Are we not proud of our Canadian banks and insurance companies that have offices in almost every other country in the world? They are showing the Canadian flag and the Canadian name. They are helping Canadians invest there, acquire things there and do business there.

We want more of these Canadian champions. The measures that the government has brought in are simply going to drive those Canadian champions out of this country.

I saw that back in the days of Carter, when we wanted to tax all dividends from foreign affiliates. For foreign entities, a buck earned in a low tax jurisdiction such as Singapore would be taxed at the same rate as a buck earned in an affiliate in a high tax jurisdiction such as France, the United States or even Canada. That may be great economics if one is an economist, but if one is a business person, one has to compete with other entities where they say that the rate of tax one pays globally is the rate set by the country in which one earns the income.

It is the host country where the activities are carried on that sets the tax rate. If a big corporation from the United States could do business in Hong Kong, for example, and pay a 12% tax rate, and a Canadian company had to pay a 50% tax rate, who was going to win? Who was going to get the jobs? It was going to be the American competitor of the Canadian company.

Therefore, that tax policy brought in by a government many years ago had to be reversed. It meant that we stemmed the flow of Canadian-based multinationals leaving this country. I beg of the government, which knows it is wrong, to just admit it. We will work with the government to fix this.

In closing, let me say that the tax fairness bill brought in by the government was not a tax fairness bill. It was a wealth-stealing bill. I am very pleased that our finance critic, the member for Markham—Unionville, has taken such a vigorous stand in taking the tax fairness bill to task right across this country. We will continue to do so until we get justice for all those people who lost their savings because of the idiocy of the government.

Petitions April 25th, 2007

Mr. Speaker, I have the honour today to table in the House of Commons a petition from 26 residents of my riding Willowdale. The petitioners ask the government to investigate the allegations of illegal organ harvesting in China, calling for a respect for the human rights of practitioners of Falun Dafa.

Petitions February 28th, 2007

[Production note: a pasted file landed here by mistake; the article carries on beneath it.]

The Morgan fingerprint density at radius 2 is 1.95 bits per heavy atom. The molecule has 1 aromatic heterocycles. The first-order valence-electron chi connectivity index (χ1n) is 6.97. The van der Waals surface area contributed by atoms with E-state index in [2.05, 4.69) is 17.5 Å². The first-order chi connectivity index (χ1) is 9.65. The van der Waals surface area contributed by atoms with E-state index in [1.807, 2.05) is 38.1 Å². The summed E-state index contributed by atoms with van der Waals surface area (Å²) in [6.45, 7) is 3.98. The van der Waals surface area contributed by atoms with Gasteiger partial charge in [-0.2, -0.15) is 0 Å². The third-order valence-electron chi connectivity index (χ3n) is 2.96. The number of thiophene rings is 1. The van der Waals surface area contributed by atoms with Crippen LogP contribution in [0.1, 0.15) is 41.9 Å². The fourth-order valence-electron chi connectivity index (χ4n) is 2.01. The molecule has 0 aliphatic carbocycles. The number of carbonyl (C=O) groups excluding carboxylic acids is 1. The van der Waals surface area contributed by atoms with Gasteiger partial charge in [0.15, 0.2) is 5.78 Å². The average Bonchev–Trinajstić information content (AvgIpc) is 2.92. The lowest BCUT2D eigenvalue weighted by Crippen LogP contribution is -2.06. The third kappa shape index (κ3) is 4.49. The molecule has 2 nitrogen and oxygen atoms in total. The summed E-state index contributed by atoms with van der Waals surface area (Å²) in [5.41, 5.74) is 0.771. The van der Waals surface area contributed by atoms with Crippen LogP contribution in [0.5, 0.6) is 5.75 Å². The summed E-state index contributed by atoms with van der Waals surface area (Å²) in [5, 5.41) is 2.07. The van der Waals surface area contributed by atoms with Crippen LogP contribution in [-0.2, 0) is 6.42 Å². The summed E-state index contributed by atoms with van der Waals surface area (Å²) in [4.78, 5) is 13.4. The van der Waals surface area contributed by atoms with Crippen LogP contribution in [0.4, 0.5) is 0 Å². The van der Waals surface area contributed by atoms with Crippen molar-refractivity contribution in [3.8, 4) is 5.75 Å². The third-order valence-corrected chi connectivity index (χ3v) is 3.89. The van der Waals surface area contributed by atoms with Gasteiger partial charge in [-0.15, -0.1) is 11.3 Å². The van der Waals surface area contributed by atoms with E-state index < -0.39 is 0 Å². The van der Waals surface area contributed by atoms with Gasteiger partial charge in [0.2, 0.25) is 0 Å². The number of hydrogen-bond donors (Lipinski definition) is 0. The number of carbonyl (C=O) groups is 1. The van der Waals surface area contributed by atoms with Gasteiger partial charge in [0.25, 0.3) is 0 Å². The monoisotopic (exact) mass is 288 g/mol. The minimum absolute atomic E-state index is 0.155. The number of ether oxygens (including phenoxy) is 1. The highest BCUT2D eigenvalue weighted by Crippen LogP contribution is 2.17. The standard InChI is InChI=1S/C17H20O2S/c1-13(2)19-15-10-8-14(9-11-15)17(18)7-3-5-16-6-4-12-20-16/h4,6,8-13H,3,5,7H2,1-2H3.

Mr. Speaker, the second petition is to amend the Canada Health Act to include therapies for children with autism and to establish more teaching facilities that deal in those therapies.

Petitions February 28th, 2007

Mr. Speaker, I have two petitions to table today signed by people from the GTA, including the great riding of Willowdale.

The first petition, signed by 44 petitioners, is to raise the age of consent from 14 to 16 years.

Committees of the House February 19th, 2007

Mr. Speaker, Joseph Schumpeter referred to the world of a globalized economy as one of vast creative destruction.

I agree with the hon. members from the NDP that international competition is really rough. I agree with them that we have to do as much as we possibly can to help the workers who are being transitioned out to try to have the best possible jobs here in Canada. This is why we have to figure out how we are going to do it.

Unlike the NDP, I do not believe that we are ever going to succeed in repealing globalization and creating a totally level playing field in every country on earth. We know that is unrealistic. How are we going to help the workers best in the meantime?

Our government gave millions in support to our garment and textile workers to help the workers, to help the towns, to help the communities, to help the companies with transition. My goodness, there have been some that have been highly successful. For example, Peerless is producing men's suits here and exporting them all around North America.

How do we help our workers adapt to the new globalized economy? I will give two examples and we have to be good at it.

In the early 1990s everything we picked up said “made in Hong Kong”. In the middle of the 1990s the front cover of Fortune magazine said, “Hong Kong is dead”. Go there today. It is no longer a manufacturing economy. It is a service economy and it has never been richer and it is booming. It transposed and transformed itself.

Let me give an example of how a Canadian used China to his advantage. Phoenix Performance Products was making sporting goods here in Canada. Two years ago it had 52 employees. It found out that it could import one of the real staple products from China at one-sixth the cost. It had to in order to compete. Phoenix imported that product and kept its doors open because it was globally competitive. Did it lose jobs? No. What it did was transfer the people on that line to a higher value added custom product and a year later it had 93 employees.

That is how companies have to transpose themselves. This is why we as a government brought in CAN-Trade with $470 million over five years to work with small businesses to form the strategic alliances they need in these other economies around the world, to help them take advantage of globalization rather than be threatened by it.

What did the NDP do, it voted against it--